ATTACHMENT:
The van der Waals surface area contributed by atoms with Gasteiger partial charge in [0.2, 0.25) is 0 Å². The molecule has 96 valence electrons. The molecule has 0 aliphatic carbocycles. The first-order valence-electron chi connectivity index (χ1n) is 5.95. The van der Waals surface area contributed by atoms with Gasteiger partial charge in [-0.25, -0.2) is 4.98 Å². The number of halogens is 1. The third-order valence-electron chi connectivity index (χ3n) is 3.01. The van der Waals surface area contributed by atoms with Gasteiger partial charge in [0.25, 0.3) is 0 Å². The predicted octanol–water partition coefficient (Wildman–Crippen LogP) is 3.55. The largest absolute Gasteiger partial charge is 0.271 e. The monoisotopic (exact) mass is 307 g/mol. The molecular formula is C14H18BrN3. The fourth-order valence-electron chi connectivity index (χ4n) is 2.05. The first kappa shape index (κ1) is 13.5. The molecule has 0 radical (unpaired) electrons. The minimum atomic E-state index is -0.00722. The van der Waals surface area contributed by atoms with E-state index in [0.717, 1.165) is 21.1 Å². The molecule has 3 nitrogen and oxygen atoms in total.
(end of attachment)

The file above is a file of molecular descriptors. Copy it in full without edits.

The van der Waals surface area contributed by atoms with Gasteiger partial charge in [0.2, 0.25) is 0 Å². The molecule has 96 valence electrons. The molecule has 0 aliphatic carbocycles. The first-order valence-electron chi connectivity index (χ1n) is 5.95. The van der Waals surface area contributed by atoms with Gasteiger partial charge in [-0.25, -0.2) is 4.98 Å². The number of halogens is 1. The third-order valence-electron chi connectivity index (χ3n) is 3.01. The van der Waals surface area contributed by atoms with Gasteiger partial charge in [0.25, 0.3) is 0 Å². The predicted octanol–water partition coefficient (Wildman–Crippen LogP) is 3.55. The largest absolute Gasteiger partial charge is 0.271 e. The monoisotopic (exact) mass is 307 g/mol. The molecular formula is C14H18BrN3. The fourth-order valence-electron chi connectivity index (χ4n) is 2.05. The first kappa shape index (κ1) is 13.5. The molecule has 0 radical (unpaired) electrons. The minimum atomic E-state index is -0.00722. The van der Waals surface area contributed by atoms with E-state index in [0.717, 1.165) is 21.1 Å². The molecule has 3 nitrogen and oxygen atoms in total.